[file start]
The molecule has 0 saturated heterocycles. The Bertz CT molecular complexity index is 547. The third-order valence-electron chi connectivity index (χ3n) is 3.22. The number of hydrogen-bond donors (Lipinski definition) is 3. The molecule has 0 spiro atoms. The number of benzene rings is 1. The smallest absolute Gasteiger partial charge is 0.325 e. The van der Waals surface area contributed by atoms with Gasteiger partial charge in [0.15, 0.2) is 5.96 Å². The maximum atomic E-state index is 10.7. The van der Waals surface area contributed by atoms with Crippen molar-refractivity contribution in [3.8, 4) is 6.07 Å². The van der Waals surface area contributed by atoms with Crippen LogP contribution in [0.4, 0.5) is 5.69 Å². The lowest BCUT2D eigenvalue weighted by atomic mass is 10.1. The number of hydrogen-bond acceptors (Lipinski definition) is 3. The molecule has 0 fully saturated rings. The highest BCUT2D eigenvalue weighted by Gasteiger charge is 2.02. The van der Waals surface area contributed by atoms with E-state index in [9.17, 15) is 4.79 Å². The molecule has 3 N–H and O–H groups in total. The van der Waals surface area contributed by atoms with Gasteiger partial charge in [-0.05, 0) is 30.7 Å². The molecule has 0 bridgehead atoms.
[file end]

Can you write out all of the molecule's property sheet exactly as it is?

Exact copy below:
The molecule has 0 saturated heterocycles. The Bertz CT molecular complexity index is 547. The third-order valence-electron chi connectivity index (χ3n) is 3.22. The number of hydrogen-bond donors (Lipinski definition) is 3. The molecule has 0 spiro atoms. The number of benzene rings is 1. The smallest absolute Gasteiger partial charge is 0.325 e. The van der Waals surface area contributed by atoms with Gasteiger partial charge in [0.15, 0.2) is 5.96 Å². The maximum atomic E-state index is 10.7. The van der Waals surface area contributed by atoms with Crippen molar-refractivity contribution in [3.8, 4) is 6.07 Å². The van der Waals surface area contributed by atoms with Crippen LogP contribution in [0.4, 0.5) is 5.69 Å². The lowest BCUT2D eigenvalue weighted by atomic mass is 10.1. The number of hydrogen-bond acceptors (Lipinski definition) is 3. The molecule has 0 fully saturated rings. The highest BCUT2D eigenvalue weighted by Gasteiger charge is 2.02. The van der Waals surface area contributed by atoms with E-state index in [9.17, 15) is 4.79 Å². The molecule has 3 N–H and O–H groups in total. The van der Waals surface area contributed by atoms with Gasteiger partial charge in [-0.05, 0) is 30.7 Å². The molecule has 0 bridgehead atoms.